Load test your web application (part 2 of 2)
This blog is laying around on my hard drive for too much time. The previous version of this blog series was published over a year ago!. Originally named “Load test Web Dynpro Java with jMeter” this was actually the 1st blog of the 3 part series. During the last year, a few blogs about jMeter were published, but as I do not want to leave the series unfinished, I am publishing now (finally) the last part of my load test your web application blog.
To make it easier a jMeter test plan is attached to this blog. This plan can be used in conjunction with a WDJ application. Both were used for the creation of this blog.
JMeter is a great tool for testing your web applications. And you can even use it to test Web Dynpro Java applications. To facilitate the work of creating the tests, jMeter comes with a proxy to intercept browser requests and add them to the test. This allows for easy and fast recording of tests.
jMeter test for sample WDJ application:
As by default a WDJ application is accessible as anonymous – or Guest – user, authentication is not needed and a test can be executed several times against the WDJ application. Pretty easy but in real life you’ll hit real soon a hard limit. By default ,the HTTP Cookie Manager controller does not delete cookies with each iteration, or: JSESSIONID is not deleted.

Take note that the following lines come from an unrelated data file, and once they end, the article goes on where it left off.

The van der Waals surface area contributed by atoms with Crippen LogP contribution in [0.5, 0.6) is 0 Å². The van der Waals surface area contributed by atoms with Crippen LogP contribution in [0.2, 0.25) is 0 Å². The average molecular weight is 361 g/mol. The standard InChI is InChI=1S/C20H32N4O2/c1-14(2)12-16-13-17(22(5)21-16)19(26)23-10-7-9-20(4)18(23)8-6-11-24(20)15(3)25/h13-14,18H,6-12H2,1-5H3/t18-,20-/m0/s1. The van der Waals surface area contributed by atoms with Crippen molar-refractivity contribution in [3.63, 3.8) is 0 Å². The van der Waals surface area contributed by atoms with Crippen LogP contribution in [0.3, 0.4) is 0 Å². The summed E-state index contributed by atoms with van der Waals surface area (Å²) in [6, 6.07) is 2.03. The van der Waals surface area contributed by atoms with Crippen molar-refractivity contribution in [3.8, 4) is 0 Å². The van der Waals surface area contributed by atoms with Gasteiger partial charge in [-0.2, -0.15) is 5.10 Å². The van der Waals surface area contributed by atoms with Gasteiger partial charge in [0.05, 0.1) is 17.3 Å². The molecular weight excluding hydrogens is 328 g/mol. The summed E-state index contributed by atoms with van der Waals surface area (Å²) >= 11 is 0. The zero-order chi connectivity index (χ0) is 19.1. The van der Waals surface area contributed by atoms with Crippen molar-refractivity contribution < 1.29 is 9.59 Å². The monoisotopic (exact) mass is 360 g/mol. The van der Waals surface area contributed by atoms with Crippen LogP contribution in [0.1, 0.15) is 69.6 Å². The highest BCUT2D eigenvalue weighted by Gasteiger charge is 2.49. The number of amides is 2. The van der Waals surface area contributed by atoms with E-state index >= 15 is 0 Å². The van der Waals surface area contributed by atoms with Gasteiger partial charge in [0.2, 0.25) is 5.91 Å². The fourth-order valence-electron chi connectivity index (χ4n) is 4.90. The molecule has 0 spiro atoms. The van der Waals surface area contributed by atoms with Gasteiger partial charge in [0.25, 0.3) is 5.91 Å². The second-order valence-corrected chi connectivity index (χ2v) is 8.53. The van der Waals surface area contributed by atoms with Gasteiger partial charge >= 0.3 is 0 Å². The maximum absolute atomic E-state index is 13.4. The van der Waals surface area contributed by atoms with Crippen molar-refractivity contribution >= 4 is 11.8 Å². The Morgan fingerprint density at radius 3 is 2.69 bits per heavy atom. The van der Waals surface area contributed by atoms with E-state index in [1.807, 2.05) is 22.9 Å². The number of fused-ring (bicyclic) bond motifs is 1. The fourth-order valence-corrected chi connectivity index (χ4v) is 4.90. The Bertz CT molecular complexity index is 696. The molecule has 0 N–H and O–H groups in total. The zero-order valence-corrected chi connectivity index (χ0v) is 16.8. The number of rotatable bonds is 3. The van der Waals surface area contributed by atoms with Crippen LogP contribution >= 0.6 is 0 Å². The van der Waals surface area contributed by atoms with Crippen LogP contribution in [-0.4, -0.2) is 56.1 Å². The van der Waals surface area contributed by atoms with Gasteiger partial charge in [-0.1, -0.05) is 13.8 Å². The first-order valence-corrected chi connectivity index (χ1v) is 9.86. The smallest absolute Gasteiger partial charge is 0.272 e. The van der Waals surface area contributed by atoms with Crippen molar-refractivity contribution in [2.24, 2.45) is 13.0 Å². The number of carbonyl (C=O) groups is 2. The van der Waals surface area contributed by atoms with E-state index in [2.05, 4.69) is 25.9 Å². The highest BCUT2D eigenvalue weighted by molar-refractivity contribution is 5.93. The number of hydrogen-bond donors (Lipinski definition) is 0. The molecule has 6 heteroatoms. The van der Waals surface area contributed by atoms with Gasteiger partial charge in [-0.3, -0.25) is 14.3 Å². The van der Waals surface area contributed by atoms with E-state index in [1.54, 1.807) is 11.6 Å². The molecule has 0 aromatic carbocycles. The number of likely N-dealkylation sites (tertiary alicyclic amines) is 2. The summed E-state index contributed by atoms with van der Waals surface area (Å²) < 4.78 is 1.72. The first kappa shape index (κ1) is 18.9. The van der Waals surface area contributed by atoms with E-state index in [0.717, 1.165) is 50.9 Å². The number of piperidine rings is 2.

Running the test and checking the user sessions in NWA shows that the same Guest session is used.
With that you may be tempted to run the test and to see the load generated by just 1 user. But try to run the test 50 times. After some calls, jMeter shows an error when executing the open WDJ app step.
The error message returned from the server is:
HTTP 403? Yes, 403. Re-using the same session will ensure that you`ll hit a well known limitation. You can now opt to implement SAP note 1012065, but it is better to end the session after each iteration. While only one Guest session is open, the maximum number of application sessions is exceeded: 23
Now let jMeter create a new session with each iteration.
The new sessions are created because the HTTP Cookie Manager deletes the JSESSIONID cookie with each iteration. Run the test 5 times, the open sessions in NWA will show
To access the report, go to: Availability & Performance -> Resource Monitoring -> Session Monitoring
If now a test with 500 iterations is run, 500 Guest sessions will be created. This may not a problem, but won’t reflect your reality where sessions are ended after the user navigates away. Logging in and off creates additional load, something worth to test too. Besides this, each session occupies some memory. Depending on your test case, this amount of memory can consume quite some substantial part of the free memory, compromising your test results.
The correct way to test WDJ applications is to end the user session after the test is executed, independently if Guest or named users are used. To end the session, all it takes is to delete the cookies each iteration and trigger a logout action: /irj/portal?logout_submit=1 [you have the portal installed in the same instance, right? If not, you’ll have to add your own logoff functionality to the application]
Add this step at the end of the test.
With a HTTP sampler as the last step, each iteration can be started with a new session without overloading the NetWeaver Java server with Guest or user sessions.
Great blog Tobias, and many thanks for pointing out the max-session-exceeded workaround!
This is something that I have hit before, and never had the time to delve in to solve, so your blog is much appreciated!
Glad you liked it.